Justice Keitirima Urges Ugandans to Adopt 50,000 Children in Need of Homes


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The Head of the Family Division Court, Hon. Justice John Eudes Keitirima, has urged Ugandans to embrace adoption and help raise hundreds of children who have no parents but require proper upbringing.

These remarks were made on March 7, 2024, at Hotel Africana during an Adoption Awareness Conference organised by the Adoptive Parents Association in conjunction with Sanyu Babies Home, the Uganda Child Rights NGO Network (UCRNN), the Children at Risk Action Network (CRANE), Sanyu Babies Home, the Child’s I Foundation, Ekisa Ministries, and Wells of Hope.

Hon. Justice Keitirima stated that records indicate there are about 50,000 children in different care homes across the country that can be adopted because the cost of adoption through courts is now cheaper and that any other challenges along the way can be addressed.

“The application in court requires only 6,000 shillings, and if that is very expensive, then maybe that’s something we need to discuss. For the adoption process, a person who is not a citizen of Uganda, in exceptional circumstances, can adopt a Ugandan child, but the priority now is given to Ugandans mostly,’’ Keitirima noted.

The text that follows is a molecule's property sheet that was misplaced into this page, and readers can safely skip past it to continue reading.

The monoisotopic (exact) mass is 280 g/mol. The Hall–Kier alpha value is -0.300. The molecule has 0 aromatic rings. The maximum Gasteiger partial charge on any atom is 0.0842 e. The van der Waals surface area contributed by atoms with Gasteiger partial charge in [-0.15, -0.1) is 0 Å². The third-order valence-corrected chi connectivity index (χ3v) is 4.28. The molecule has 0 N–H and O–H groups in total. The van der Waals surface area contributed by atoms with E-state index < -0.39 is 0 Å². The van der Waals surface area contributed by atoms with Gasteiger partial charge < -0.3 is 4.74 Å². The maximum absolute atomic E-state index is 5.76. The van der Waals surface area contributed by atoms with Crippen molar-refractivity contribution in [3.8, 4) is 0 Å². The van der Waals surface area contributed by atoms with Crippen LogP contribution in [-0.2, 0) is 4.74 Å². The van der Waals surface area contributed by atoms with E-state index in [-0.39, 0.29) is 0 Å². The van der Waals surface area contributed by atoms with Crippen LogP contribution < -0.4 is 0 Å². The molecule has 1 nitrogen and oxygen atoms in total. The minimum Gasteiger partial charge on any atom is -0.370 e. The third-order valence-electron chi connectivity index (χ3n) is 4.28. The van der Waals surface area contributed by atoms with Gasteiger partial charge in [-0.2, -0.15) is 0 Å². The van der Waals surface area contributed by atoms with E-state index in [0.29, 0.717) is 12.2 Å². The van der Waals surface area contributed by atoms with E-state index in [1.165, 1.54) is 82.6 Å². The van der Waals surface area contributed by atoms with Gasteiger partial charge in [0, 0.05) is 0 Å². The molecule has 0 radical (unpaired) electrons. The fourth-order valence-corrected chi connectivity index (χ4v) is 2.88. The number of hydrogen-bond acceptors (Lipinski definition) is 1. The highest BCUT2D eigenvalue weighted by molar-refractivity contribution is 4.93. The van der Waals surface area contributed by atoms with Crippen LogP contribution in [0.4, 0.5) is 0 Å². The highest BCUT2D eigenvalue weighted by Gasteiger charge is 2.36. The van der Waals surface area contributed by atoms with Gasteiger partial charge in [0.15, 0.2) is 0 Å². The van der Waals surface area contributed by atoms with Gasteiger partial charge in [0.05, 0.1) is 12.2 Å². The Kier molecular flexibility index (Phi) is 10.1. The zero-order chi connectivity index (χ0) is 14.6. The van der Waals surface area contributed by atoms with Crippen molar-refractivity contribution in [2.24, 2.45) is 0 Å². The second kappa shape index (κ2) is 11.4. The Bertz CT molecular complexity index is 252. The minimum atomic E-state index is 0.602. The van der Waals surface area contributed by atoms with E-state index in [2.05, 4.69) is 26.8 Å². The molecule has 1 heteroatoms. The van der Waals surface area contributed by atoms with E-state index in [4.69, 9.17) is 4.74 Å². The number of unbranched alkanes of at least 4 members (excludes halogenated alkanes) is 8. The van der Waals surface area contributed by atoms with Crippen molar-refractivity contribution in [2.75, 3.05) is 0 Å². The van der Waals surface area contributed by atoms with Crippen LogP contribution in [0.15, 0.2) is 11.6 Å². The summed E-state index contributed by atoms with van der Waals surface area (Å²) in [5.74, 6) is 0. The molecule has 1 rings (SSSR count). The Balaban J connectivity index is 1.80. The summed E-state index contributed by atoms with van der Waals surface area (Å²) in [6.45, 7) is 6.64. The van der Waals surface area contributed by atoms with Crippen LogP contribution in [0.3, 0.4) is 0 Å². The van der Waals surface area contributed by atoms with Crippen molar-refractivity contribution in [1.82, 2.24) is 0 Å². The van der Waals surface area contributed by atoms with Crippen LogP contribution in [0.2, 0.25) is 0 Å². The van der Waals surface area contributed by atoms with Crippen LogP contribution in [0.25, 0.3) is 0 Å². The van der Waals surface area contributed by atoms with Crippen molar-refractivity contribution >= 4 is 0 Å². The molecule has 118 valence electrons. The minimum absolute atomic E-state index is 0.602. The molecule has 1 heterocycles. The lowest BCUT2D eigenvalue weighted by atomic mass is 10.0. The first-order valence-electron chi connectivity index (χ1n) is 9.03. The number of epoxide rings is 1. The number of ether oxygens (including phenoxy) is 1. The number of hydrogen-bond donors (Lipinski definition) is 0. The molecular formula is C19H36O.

Keitirima added that there’s also a danger of child trafficking, and that’s why at times the adoption process takes a long time due to the thorough screening they have to do before your adoption request is permitted.

According to the Head of the Family Division Court, there’s also a danger of giving a child’s rights to child traffickers, if not well executed, due to a lack of monitoring mechanisms, especially in cases of inter-country adoptions, and this has happened.

However, he urged those who adopt children not to abuse their rights but instead should give them basic needs like education, clothing, shelter, and medical care, to mention but a few, because that is what an adoptive parent should do.

Justice Keitirima warned that those who adopt children and do not give them these basic rights face consequences under Section 109.

“There’s a general provision that says if a person who breaks any of the previous provisions of this Act commits an offence, you will pay a fine of 100,000 shillings, face imprisonment for 6 months, or get both punishments,” he said.

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